Fast-food workers earn an average of $8.69 an hour, and often work fewer than 40 hours a week, qualifying them for food stamps, Medicaid and tax credits, according to the report, which was written by economists at the University of California-Berkeley and the University of Illinois at Urbana-Champaign.
Even before it was released publicly, the report raised the ire of some conservative groups that said it used faulty methodology to prove a point.
"In its quest to unionize the fast-food industry, the (Service Employees International Union) has demonstrated that it will leave no stone unturned - including using 'research' and arguments that would get a higher grade in creative writing than in a high school economics class," said Michael Saltsman, research director at conservative think tank Employment Policies Institute, in a statement.
The report calculates that about $3.9 billion a year is spent on Medicaid and children's health care for fast-food workers and their families. Families also receive $1.04 billion in food stamp benefits and $1.91 billion from the federal government through the earned income tax credit. Even those workers who are on a 40-hour-a-week schedule receive benefits; more than half of those families are enrolled in public assistance programs, the report says.
Workers in the restaurant and food services industry far surpass workers in other industries for dependence on public assistance. About 44 percent of workers in the restaurant and food services sector have a family member enrolled in a public assistance program, compared to 35 percent for agriculture, forestry and fisheries and 30 percent in the retail trade.
The report has implications for national policies as Congress debates a farm bill that would cut back on food stamps, and as Republicans look to winnow down costs by scaling back other public assistance programs.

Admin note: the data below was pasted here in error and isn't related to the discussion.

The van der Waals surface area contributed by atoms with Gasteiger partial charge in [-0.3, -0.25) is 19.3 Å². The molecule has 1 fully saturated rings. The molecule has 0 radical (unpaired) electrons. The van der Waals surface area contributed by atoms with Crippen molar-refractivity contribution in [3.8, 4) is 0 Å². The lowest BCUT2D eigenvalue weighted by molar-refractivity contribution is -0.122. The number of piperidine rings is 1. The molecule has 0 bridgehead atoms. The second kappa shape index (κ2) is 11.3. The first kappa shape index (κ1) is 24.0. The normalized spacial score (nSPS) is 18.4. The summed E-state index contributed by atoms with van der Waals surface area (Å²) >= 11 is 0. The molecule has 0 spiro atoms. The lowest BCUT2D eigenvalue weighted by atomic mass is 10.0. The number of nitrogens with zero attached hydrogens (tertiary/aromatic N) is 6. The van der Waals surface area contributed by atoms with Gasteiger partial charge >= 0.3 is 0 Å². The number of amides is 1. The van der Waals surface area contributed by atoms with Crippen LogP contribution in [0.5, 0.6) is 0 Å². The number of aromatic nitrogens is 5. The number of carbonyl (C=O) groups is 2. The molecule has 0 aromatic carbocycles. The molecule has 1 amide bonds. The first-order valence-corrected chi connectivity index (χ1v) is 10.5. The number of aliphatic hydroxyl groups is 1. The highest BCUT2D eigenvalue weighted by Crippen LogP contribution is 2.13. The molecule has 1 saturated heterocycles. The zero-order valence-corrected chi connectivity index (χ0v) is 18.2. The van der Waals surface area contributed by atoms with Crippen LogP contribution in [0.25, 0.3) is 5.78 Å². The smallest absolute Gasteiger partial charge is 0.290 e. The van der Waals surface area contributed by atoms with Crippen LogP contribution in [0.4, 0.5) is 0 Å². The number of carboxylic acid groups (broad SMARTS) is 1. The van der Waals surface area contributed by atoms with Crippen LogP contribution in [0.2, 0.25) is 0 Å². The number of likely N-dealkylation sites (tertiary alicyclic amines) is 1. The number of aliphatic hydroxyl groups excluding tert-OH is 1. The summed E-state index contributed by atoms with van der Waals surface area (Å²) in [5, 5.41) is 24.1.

Public assistance programs "could be more effective if supplemented by measures that improve workers' wages and benefits," the report concludes.
The Employment Policies Institute counters that raising the minimum wage would hurt fast-food workers because restaurants would replace workers with automated alternatives. It also adds that while the earned income tax credit may be costing the government money, it has proven effective at reducing poverty.
A separate report, also out Tuesday, by the National Employment Law Project, calculates how much each restaurant's employees are costing the federal government because they receive public assistance to supplement their wages.
McDonald's, which has 707,850 employees, costs $1.2 billion, the report said; Yum! Brands, which includes Pizza Hut, Taco Bell and KFC, and employs 379,449, costs $648 million.
McDonald's CEO Donald Thompson received about $14 million in total compensation in 2012, the report points out.
Fast-food workers have been holding one-day walkouts and strikes for more than a year to call attention to their wages. They want $15 an hour and union representation; the federal minimum wage is $7.25 an hour. In their last day of protest, in August, workers in around 50 cities walked off the job.
Last month, California Gov. Jerry Brown signed legislation to raise California's minimum wage to $10 an hour by 2016. Voters in the small town of SeaTac, in Washington State, will soon vote whether to raise the local minimum wage to $15 an hour.
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